You guys in Hollywood are missing out on a great film that continues to unfold in Indiana.
It has all the makings of a wonderful movie – money, fraud, deceit and politics – lots of politics.
It would have to be rated R for Republican, or maybe Rip-off.
Just when you thought you had seen the last of the Tony Bennett charter-school scandal, another chapter is unfolding.
Tony, you may recall, is the fellow who took an axe, rather than a scalpel, to the public education system in Indiana. Teachers didn’t like it and were the driving force in defeating Tony’s bid for re-election as superintendent of public instruction.
One of the things Tony helped institute was a grading system for all public schools in the state, including charter schools.
Perhaps it is only fitting that such a reckless approach to education led to his downfall.
When Tony’s grading system gave a C to Christel House Charter School, the lid came off a can of worms. Tony ordered the C changed to an A because the school was operated by Christel DeHaan, a major donor to the Indiana Republican Party.
When the quid pro quo scam leaked, Tony was in Florida running education there. He quickly resigned, but denied any wrongdoing.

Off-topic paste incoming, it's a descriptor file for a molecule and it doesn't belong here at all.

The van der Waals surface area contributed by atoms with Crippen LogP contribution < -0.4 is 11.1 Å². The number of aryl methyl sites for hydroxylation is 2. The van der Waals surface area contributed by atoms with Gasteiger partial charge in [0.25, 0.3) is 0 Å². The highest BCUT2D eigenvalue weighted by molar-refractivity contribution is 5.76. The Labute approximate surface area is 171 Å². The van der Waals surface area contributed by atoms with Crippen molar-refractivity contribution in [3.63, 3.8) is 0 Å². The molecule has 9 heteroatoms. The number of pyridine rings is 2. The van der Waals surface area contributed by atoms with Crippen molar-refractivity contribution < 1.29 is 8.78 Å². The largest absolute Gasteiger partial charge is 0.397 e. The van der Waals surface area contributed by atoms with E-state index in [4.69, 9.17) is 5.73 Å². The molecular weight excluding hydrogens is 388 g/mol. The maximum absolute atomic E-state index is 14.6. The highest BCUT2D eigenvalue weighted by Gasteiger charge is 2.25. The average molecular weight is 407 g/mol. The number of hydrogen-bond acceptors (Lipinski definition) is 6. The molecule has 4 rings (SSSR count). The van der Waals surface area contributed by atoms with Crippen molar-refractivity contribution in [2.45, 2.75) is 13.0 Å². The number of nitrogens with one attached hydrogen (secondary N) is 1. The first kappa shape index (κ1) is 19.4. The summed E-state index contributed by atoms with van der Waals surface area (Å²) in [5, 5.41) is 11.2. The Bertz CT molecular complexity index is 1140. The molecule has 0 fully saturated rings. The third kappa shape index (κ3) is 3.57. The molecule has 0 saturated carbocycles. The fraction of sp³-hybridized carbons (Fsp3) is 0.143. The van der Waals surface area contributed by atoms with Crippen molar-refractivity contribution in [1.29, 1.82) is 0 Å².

And as often is the case with any scandal, things began to unravel.
It turns out that Christel House wasn’t the only charter school to have its grade raised. And, yes, Tony gave the order every time.
Turns out there were dozens of charter schools that had their grades hiked.
Grading schools was a Republican idea. It makes so little sense that comparing apples and oranges almost seems logical.
Despite the hopes of Republicans who embraced charter schools, it apparently turns out that the charters weren’t providing a better education than the traditional public schools. At least that’s what Tony’s grading system was telling us.
And then came the real kicker.
A report by this newspaper indicates the Legislature earlier this year passed a law forgiving $91.2 million in loans to charter schools. It was kind of like wiping out a gambling debt.
Charter school proponents argue the $91.2 million constituted grants, not loans. So why the need for special legislation?
While traditional public schools are losing money to charter schools, they also have had to seek loans from the Common School Fund. And they have to pay it back.
You’d think the charter shenanigans would have resulted in a hue and cry calling for an apology. Nothing yet.
The voters quietly went about dumping Tony after his attack on teachers. Based on the charter school mess, you’ve got to wonder if there will be a sequel.